The T panel’s approach makes impossible any comparison to absenteeism figures outside of the MBTA. The T panel report compared the 11-12 percent MBTA absenteeism rate to rates of 5-6 percent at unspecified peer agencies and 3 percent for the transportation industry as a whole. Neither comparison is accurate.
The 3 percent figure is reported by the US Bureau of Labor Statistics for the entire “transportation and warehousing” industry, which includes transit agencies but also air and water travel, trucking and warehouse operations, even sightseeing tours. A call to the BLS confirmed the agency does not track absenteeism for transit agencies alone. Given how enormous and diverse the larger category is, it’s hard to see what light it sheds when compared to a large urban transit agency such as the MBTA. The BLS method for calculating absenteeism is also different than what is used by the MBTA.
The T panel report said “peer agencies have reported absence rates of 5-6 percent,” or twice the level the panel found at the MBTA. But the T and the peer agencies cited don’t calculate absenteeism the same way, a fact which is not noted in the report.
In phone calls and emails, state transportation officials said absenteeism figures for other peer transit agencies are hard to come by because most transit agencies are reluctant to publicize how many days their workers miss. One official who worked on the T panel report supplied documents or press releases on absenteeism from three other transit agencies. One was a 2006 audit of the Washington, DC, Metro system that relied on 2004 data. The audit cited an absenteeism rate of 5 percent. A 2013 press release from the Chicago Transit Authority (CTA) said the agency had reduced absenteeism from 7 percent to 5 percent. The third document supplied by the T panel, a report on overtime costs at New York City’s Metropolitan Transportation Authority, includes no concrete information on absenteeism.
The Metro in Washington calculates absenteeism using fewer types of days off than the MBTA. Calculating the MBTA rate of absenteeism using the same types of leave as the Washington Metro system yields a rate of 5-6 percent, depending on what number is used for total work days. Officials from the CTA did not respond to requests for information on how their absenteeism rate is calculated, which is also not explained in the CTA press release cited by Massachusetts transportation officials.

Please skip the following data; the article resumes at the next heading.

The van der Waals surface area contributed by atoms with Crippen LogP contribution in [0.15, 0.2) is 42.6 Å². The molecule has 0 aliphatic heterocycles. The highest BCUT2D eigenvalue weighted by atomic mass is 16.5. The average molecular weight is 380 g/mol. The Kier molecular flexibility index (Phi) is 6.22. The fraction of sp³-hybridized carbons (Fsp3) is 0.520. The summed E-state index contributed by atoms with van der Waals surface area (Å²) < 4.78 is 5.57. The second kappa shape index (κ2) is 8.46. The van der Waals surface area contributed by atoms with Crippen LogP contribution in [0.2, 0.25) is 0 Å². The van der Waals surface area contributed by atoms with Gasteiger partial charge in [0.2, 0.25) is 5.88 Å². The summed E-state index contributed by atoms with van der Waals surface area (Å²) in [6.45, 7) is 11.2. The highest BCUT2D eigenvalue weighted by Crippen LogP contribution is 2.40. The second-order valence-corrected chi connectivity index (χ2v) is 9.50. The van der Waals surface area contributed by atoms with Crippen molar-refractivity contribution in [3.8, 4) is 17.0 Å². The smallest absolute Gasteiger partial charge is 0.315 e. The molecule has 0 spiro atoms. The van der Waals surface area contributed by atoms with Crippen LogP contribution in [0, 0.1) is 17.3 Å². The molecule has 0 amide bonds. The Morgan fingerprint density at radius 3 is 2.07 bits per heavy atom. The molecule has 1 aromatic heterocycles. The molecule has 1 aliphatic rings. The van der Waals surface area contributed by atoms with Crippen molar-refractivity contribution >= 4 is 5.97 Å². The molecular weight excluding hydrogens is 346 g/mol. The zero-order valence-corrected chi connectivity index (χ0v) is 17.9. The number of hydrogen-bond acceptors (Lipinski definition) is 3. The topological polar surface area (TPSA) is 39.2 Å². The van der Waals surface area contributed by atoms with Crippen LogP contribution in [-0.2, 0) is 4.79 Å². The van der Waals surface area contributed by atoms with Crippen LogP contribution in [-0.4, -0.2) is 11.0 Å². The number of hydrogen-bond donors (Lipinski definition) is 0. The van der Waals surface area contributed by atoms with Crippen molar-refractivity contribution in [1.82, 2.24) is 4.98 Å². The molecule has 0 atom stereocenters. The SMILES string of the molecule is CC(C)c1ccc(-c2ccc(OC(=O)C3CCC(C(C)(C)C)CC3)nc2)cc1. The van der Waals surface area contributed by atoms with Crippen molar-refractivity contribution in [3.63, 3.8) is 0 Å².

In responding to concerns about the T panel’s absenteeism numbers, state transportation officials acknowledged the report was done quickly under a tight deadline. One official called it a “rapid diagnostic” and said its data and conclusions would have to be examined more closely by the proposed MBTA fiscal and management control board, if it is approved by the Legislature.
Perhaps the greatest irony is that the actual absenteeism data does appear alarming. Employees on average miss 22.5 days of work per year due to unscheduled absences. Use of the Family Medical Leave Act varies widely by employee category, suggesting that there may be some instances where it is being abused. These are areas where MBTA management could and should do more, regardless of the outcome of the governor’s reform legislation. The CTA was able to curtail absenteeism through better management, and the same could perhaps be done at the MBTA.
There are decades of academic research exploring why transit workers miss so much work, and many newsarticles from across the country spelling out the impacts of high absenteeism to systems everywhere. This is not a problem unique to the MBTA. The question is, how much of a problem is it for the MBTA, and how much time and effort should be sent addressing it? The report offers little insight into this crucial question.
Steve Koczela is the president of the MassINC Polling Group, which is owned by MassINC, the publisher of CommonWealth magazine.